The COA claims that the only reason why the BSP employees fell within the scope of the Civil Service Commission even before the 1987 Constitution was the fact that it was a government-owned or controlled corporation; that as an attached agency of the Department of Education, Culture and Sports (DECS), the BSP is an agency of the government; and that the BSP is a chartered institution under Section 1(12) of the Revised Administrative Code of 1987, embraced under the term government instrumentality. [29]

The COA concludes that being a government agency, the funds and property owned or held by the BSP are subject to the audit authority of the COA pursuant to Section 2(1), Article IX (D) of the 1987 Constitution.

In support of its arguments, the COA cites The Veterans Federation of the Philippines (VFP) v. Reyes, [30] wherein the Court held that among the reasons why the VFP is a public corporation is that its charter, Republic Act No. 2640, designates it as one.  Furthermore, the COA quotes the Court as saying in that case:

In several cases, we have dealt with the issue of whether certain specific activities can be classified as sovereign functions. These cases, which deal with activities not immediately apparent to be sovereign functions, upheld the public sovereign nature of operations needed either to promote social justice or to stimulate patriotic sentiments and love of country.

x x x x

Petitioner claims that its funds are not public funds because no budgetary appropriations or government funds have been released to the VFP directly or indirectly from the DBM, and because VFP funds come from membership dues and lease rentals earned from administering government lands reserved for the VFP.

The fact that no budgetary appropriations have been released to the VFP does not prove that it is a private corporation. The DBM indeed did not see it fit to propose budgetary appropriations to the VFP, having itself believed that the VFP is a private corporation. If the DBM, however, is mistaken as to its conclusion regarding the nature of VFP's incorporation, its previous assertions will not prevent future budgetary appropriations to the VFP. The erroneous application of the law by public officers does not bar a subsequent correct application of the law. [31] (Citations omitted.)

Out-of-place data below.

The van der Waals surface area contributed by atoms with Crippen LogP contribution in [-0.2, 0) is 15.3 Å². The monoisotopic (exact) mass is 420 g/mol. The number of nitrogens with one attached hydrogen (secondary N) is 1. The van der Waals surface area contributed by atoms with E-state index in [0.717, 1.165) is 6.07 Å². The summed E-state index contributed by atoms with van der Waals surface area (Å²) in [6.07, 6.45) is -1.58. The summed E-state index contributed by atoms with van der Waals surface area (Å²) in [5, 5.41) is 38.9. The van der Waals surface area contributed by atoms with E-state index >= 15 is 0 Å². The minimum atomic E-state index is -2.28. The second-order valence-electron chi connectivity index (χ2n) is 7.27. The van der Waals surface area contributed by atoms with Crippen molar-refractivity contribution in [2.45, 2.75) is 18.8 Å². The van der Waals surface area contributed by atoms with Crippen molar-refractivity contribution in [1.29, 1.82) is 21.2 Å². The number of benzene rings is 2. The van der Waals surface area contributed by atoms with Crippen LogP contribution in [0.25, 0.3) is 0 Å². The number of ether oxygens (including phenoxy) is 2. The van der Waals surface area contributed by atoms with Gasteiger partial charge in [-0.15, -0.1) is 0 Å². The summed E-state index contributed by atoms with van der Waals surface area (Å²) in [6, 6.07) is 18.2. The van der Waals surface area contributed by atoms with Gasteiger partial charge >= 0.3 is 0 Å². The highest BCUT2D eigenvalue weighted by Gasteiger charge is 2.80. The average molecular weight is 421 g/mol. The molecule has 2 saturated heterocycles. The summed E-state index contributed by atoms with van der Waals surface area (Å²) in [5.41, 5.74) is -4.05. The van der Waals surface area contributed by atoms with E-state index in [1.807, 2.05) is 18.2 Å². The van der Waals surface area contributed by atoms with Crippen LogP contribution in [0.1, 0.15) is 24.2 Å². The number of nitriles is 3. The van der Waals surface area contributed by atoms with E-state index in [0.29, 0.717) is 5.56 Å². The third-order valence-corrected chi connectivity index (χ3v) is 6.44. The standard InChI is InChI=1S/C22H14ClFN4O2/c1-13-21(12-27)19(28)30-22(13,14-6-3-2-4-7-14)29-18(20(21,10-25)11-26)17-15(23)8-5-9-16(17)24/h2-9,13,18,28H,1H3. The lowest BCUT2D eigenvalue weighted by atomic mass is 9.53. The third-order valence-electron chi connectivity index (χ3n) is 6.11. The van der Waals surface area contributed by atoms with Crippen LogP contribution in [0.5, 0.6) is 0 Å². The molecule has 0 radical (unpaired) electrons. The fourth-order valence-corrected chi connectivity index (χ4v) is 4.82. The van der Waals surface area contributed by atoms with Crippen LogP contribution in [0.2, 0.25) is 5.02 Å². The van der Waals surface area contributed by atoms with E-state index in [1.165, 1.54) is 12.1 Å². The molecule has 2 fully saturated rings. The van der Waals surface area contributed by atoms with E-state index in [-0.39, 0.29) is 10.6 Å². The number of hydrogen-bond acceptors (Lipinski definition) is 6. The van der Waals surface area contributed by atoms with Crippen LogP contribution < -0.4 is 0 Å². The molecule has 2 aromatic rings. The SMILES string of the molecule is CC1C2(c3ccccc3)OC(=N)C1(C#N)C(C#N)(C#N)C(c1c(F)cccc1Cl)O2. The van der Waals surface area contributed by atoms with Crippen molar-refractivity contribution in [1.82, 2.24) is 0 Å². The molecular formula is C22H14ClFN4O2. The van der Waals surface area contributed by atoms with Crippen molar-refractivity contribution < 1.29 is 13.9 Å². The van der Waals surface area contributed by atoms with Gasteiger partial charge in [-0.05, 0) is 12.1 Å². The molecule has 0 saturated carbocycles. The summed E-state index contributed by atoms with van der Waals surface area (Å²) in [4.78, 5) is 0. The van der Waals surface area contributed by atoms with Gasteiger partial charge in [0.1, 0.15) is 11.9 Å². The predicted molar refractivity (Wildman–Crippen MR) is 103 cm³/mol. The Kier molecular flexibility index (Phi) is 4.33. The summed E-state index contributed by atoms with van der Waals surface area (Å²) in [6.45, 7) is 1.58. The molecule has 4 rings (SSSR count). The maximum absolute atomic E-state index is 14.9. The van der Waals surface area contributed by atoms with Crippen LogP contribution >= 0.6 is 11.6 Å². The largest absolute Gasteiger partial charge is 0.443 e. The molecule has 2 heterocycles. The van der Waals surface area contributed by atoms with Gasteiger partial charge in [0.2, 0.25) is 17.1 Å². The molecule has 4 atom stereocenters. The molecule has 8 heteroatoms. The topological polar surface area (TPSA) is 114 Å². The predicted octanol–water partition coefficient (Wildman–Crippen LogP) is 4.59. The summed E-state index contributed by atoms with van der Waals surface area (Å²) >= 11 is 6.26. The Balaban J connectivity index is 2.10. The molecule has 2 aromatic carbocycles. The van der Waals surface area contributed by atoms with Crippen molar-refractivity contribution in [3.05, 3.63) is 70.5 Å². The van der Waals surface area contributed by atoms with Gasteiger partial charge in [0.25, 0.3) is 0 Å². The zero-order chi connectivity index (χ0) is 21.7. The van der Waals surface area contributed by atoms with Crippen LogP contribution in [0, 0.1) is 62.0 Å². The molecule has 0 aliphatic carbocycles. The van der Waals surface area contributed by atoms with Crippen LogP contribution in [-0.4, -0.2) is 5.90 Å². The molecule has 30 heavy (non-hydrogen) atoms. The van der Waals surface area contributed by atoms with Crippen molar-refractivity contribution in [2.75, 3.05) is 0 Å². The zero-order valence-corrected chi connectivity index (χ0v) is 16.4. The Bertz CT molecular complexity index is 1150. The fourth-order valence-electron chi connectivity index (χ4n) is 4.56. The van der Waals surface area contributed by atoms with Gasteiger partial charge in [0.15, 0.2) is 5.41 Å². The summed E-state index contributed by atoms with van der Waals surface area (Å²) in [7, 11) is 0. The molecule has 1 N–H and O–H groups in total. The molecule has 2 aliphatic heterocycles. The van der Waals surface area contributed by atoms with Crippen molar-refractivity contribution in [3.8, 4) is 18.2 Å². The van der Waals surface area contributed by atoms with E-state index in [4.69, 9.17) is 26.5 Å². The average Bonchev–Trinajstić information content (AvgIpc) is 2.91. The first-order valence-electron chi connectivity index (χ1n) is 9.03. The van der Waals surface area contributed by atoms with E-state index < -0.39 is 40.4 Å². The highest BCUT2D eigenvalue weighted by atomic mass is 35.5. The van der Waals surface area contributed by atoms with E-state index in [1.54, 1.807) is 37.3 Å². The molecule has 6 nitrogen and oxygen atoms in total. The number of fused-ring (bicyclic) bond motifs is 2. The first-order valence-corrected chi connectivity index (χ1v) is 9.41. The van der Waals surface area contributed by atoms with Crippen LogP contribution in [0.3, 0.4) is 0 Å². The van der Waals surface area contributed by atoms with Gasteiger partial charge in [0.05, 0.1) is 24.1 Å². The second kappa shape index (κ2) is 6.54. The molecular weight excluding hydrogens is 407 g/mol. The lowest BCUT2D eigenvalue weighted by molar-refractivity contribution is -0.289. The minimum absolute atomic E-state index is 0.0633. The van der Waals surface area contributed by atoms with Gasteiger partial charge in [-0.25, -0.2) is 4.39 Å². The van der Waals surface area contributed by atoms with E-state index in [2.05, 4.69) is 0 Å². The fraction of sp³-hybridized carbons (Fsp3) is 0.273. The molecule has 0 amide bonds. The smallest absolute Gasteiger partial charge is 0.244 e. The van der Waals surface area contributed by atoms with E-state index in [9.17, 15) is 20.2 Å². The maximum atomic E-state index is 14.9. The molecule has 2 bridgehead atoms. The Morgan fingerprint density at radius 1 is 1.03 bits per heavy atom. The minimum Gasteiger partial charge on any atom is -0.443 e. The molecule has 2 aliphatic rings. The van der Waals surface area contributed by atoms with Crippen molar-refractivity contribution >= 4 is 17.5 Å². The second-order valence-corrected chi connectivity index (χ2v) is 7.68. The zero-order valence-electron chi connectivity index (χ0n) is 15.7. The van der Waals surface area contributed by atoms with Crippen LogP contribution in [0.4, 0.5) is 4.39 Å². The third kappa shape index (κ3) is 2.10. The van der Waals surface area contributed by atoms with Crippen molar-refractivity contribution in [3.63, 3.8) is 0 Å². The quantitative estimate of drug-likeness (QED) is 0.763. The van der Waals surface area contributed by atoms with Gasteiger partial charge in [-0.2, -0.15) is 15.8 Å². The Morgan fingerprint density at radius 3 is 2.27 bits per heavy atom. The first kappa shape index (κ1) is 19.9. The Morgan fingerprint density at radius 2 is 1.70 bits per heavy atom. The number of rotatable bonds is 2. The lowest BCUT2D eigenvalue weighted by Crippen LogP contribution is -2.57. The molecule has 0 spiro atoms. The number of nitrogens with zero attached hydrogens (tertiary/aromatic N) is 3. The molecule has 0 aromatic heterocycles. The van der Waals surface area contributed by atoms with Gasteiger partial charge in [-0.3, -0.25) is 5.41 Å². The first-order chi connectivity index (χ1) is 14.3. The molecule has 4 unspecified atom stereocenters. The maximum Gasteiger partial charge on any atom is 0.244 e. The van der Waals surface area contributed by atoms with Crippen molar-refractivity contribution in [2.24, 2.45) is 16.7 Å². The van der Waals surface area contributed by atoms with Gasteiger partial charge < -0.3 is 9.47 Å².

The COA points out that the government is not precluded by law from extending financial support to the BSP and adding to its funds, and that "as a government instrumentality which continues to perform a vital function imbued with public interest and reflective of the government's policy to stimulate patriotic sentiments and love of country, the BSP's funds from whatever source are public funds, and can be used solely for public purpose in pursuance of the provisions of Republic Act No. [7278]." [32]

The COA claims that the fact that it has not yet audited the BSP's funds may not bar the subsequent exercise of its audit jurisdiction.

The BSP filed its Reply [33] on August 29, 2007 maintaining that its statutory designation as a "public corporation" and the public character of its purpose and functions are not determinative of the COA's audit jurisdiction; reiterating its stand that Boy Scouts of the Philippines v. National Labor Relations Commission is not applicable anymore because the aspect of government ownership and control has been removed by Republic Act No. 7278; and concluding that the funds and property that it either owned or held in trust are not public funds and are not subject to the COA's audit jurisdiction.

Thereafter, considering the BSP's claim that it is a private corporation, this Court, in a Resolution [34] dated July 20, 2010, required the parties to file, within a period of twenty (20) days from receipt of said Resolution, their respective comments on the issue of whether Commonwealth Act No. 111, as amended by Republic Act No. 7278, is constitutional.

In compliance with the Court's resolution, the parties filed their respective Comments.

In its Comment[35] dated October 22, 2010, the COA argues that the constitutionality of Commonwealth Act No. 111, as amended, is not determinative of the resolution of the present controversy on the COA's audit jurisdiction over petitioner, and in fact, the controversy may be resolved on other grounds; thus, the requisites before a judicial inquiry may be made, as set forth in Commissioner of Internal Revenue v. Court of Tax Appeals,[36] have not been fully met.[37] Moreover, the COA maintains that behind every law lies the presumption of constitutionality.[38] The COA likewise argues that contrary to the BSP's position, repeal of a law by implication is not favored. [39] Lastly, the COA claims that there was no violation of Section 16, Article XII of the 1987 Constitution with the creation or declaration of the BSP as a government corporation.  Citing Philippine Society for the Prevention of Cruelty to Animals v. Commission on Audit,[40] the COA further alleges:

The true criterion, therefore, to determine whether a corporation is public or private is found in the totality of the relation of the corporation to the State. If the corporation is created by the State as the latter's own agency or instrumentality to help it in carrying out its governmental functions, then that corporation is considered public; otherwise, it is private. x x x. [41]